1. H.C. Says:

    I’m not big on shrimp toasts in general but damn that looks divine! Also love your inclusion of hoisin for the otherwise dynamite sauce.

  2. ila Says:

    this… sounds (and looks)… AMAZING!

  3. Ellen Says:

    Looks awesome. I am going to ask Terence to make it for me.

  4. Pim Says:

    That looks and sounds awesome!! Love kewpie too!! First discovered it while having some scallop rolls – the menu said “mayo” and thought that would be an interesting combo. Of course I had to order a bottle of my own to keep on hand at home now! Might try this recipe this weekend since I’ve got all of the ingredients already – hope it comes out lookin’ as good as yours!

  5. weezermonkey Says:

    Yes, please! This was totally my fave when I went!

  6. » Socialising makes you feel great. Cur?ous Bite Says:

    [...] Photo source: Son of A Gun Style Vietnamese Shrimp Toast with Thai Basil, Cilantro and Sriracha Hoisin Mayo [...]

  7. Karen Says:

    I want one.

  8. Carolyn Jung Says:

    I am so dying to go to Animal the next time I’m down in LA. If this sammy is any indication, I know I will love it. It’s funny — I love shrimp toast, too, but have often wanted a bigger, lustier version. Yours fits the bill perfectly. ;)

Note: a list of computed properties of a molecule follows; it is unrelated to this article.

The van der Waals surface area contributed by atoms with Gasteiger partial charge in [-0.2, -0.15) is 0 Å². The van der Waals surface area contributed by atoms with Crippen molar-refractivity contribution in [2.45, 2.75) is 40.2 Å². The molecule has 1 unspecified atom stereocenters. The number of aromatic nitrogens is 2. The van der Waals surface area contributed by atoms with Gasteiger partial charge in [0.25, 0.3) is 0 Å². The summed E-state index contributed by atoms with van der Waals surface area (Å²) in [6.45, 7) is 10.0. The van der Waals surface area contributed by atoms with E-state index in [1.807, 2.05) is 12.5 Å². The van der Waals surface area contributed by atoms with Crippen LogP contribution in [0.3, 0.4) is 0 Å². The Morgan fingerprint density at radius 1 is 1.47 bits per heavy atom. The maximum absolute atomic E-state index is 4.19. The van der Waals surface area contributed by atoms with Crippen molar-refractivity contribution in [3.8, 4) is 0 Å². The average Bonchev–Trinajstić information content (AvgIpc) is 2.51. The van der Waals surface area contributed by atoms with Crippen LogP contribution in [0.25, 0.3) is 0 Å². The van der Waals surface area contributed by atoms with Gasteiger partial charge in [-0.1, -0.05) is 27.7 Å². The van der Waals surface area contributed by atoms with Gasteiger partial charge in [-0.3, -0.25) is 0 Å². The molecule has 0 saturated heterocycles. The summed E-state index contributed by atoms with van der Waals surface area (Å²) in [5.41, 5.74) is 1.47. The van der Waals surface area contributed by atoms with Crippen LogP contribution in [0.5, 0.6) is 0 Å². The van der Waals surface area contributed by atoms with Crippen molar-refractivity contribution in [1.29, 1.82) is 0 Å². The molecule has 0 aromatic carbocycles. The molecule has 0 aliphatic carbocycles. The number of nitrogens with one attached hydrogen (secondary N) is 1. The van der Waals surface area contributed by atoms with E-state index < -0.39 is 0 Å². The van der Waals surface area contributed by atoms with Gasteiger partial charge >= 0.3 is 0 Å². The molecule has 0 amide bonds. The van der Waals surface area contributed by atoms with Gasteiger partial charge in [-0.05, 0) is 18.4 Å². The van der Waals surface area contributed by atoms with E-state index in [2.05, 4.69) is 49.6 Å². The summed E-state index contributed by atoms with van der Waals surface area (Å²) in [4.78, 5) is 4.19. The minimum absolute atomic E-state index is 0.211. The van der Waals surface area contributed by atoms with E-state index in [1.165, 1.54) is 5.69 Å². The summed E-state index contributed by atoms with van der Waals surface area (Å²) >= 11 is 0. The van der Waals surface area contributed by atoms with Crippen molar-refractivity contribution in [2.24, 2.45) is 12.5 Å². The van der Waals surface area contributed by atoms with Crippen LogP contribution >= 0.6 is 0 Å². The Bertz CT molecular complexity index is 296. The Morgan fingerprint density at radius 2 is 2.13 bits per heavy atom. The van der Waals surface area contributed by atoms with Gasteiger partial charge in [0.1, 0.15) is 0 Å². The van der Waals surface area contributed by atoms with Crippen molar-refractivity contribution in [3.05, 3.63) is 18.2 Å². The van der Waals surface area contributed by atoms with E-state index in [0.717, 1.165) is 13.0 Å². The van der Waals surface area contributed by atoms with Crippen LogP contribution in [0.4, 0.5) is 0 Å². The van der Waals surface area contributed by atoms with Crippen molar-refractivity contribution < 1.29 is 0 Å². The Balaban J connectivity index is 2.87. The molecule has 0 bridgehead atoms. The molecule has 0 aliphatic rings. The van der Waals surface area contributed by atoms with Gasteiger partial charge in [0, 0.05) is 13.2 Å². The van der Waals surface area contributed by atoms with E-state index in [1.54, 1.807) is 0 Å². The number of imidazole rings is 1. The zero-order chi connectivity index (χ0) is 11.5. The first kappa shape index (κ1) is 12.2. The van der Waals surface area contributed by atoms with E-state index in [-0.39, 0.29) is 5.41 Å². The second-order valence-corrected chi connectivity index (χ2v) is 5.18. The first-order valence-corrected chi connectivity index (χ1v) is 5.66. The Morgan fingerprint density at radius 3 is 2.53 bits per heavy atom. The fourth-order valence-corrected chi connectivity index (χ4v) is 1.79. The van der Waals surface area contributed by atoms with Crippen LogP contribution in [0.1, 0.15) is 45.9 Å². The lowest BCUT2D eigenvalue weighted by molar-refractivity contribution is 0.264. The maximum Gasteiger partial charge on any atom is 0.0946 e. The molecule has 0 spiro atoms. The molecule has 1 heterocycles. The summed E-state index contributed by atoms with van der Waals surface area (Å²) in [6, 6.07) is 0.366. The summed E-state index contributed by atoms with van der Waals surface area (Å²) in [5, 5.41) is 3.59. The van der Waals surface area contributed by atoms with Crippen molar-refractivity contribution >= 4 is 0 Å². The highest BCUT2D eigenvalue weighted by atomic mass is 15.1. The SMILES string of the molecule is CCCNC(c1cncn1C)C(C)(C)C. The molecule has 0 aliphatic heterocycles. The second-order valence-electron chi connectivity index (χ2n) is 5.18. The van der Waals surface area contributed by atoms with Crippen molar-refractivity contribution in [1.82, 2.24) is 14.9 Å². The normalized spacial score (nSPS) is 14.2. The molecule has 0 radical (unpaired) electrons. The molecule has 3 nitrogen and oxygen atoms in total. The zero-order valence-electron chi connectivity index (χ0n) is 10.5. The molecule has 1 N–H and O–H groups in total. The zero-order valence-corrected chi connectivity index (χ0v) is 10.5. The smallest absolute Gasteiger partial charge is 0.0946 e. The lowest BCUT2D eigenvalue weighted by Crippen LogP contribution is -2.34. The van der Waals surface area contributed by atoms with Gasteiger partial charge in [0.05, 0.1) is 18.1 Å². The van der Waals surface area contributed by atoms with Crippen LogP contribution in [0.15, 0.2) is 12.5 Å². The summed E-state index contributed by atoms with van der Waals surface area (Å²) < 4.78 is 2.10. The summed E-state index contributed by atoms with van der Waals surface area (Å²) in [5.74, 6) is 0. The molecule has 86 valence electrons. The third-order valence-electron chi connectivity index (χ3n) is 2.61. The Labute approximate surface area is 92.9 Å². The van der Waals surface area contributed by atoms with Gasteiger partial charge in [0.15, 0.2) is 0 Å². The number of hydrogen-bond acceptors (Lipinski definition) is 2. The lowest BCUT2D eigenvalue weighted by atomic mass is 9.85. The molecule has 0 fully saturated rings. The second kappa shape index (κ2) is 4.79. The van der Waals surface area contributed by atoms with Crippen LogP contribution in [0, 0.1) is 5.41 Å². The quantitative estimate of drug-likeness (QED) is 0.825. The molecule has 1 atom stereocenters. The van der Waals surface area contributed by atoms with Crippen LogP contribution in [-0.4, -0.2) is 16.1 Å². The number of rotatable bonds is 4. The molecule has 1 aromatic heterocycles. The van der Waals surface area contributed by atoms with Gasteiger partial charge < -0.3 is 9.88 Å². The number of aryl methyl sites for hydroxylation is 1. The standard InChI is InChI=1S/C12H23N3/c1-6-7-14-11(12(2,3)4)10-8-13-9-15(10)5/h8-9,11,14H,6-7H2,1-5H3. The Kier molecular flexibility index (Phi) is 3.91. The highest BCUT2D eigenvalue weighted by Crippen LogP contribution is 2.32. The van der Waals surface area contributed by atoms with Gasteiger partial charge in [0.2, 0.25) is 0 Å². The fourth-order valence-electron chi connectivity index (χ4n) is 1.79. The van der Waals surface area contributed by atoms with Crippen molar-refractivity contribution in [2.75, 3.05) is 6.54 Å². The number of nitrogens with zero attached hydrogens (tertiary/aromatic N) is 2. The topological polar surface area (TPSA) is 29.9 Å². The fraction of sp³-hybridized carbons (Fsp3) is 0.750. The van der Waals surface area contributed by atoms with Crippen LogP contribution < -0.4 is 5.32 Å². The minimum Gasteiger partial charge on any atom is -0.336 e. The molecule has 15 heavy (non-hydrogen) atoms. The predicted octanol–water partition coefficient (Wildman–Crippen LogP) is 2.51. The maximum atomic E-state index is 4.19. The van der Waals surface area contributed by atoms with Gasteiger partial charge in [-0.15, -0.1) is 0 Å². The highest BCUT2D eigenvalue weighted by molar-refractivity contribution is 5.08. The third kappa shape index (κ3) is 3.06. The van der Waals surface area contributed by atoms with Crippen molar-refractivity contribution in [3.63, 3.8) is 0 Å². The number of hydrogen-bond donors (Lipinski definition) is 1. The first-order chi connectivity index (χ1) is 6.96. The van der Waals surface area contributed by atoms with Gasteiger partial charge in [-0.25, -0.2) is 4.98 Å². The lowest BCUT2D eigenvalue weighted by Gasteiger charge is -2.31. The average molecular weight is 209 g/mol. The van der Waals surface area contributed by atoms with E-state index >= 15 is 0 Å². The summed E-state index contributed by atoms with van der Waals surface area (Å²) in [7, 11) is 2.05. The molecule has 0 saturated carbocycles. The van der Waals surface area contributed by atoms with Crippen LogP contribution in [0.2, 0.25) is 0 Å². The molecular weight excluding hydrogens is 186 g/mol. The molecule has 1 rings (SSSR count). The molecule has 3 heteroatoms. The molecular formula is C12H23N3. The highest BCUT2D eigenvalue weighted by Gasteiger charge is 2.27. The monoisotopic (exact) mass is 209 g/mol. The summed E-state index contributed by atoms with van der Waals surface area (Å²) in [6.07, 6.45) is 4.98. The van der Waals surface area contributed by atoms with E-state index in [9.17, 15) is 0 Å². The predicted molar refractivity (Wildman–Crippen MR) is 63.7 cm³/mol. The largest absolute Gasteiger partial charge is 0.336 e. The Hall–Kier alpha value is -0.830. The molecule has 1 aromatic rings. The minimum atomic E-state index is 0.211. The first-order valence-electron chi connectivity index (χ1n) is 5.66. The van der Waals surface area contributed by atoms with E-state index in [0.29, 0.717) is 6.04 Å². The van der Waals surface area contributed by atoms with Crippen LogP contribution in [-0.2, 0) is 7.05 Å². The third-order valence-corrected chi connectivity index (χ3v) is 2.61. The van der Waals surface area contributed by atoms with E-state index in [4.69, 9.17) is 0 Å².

9. Dylan Says:

    Hi Carolyn, long time! Yes definitely add SOAG to your food list. Since you like Animal, have you ever tried Lazy Ox Canteen? I’m totally with you, imagine a shrimp sub!

  10. thatssoron Says:

    looks so good, i need to try this out…

  11. Son of a Gun- Los Angeles, CA « effing dericious Says:

    [...] looking to make the shrimp toast at home, my good friend Dylan of Eat, Drink + Be Merry made his homemade rendition. Looks like I’ll be in the kitchen this [...]

  12. Alexandra Says:

    This looks amazing!
    Your recipe says…

    “1 clove garlic (grated)
    1 tablespoon of finely chopped
    1/2 tablespoon of corn starch”

    1 tablespoon of finely chopped what? I’m so stoked to make this :)

  13. Genie Says:

    I love that you have taken the initiative and tried to recreate a favourite but expensive restaurant dish at home. Home cooks should always be learning while dining out. Whenever I eat something delicious but simple when I am out I’m usually trying to recreate it home the following week.

  14. Angel @ | 77inspire | Says:

    Wow… this looks so good. clean, fresh. The photos are so good i feel like i can taste the food.

    Enjoying reading about your travels. That’s what i do when i travel…. eat my way through the city :)

  15. Shrimp Toast | Potato Sky Says:

    [...] of my favorite things EVER. to eat. Thanks to a great recipe from one of my favorite food blogs, Eat, Drink + Be Merry, success was had! Here’s a simplified version of the [...]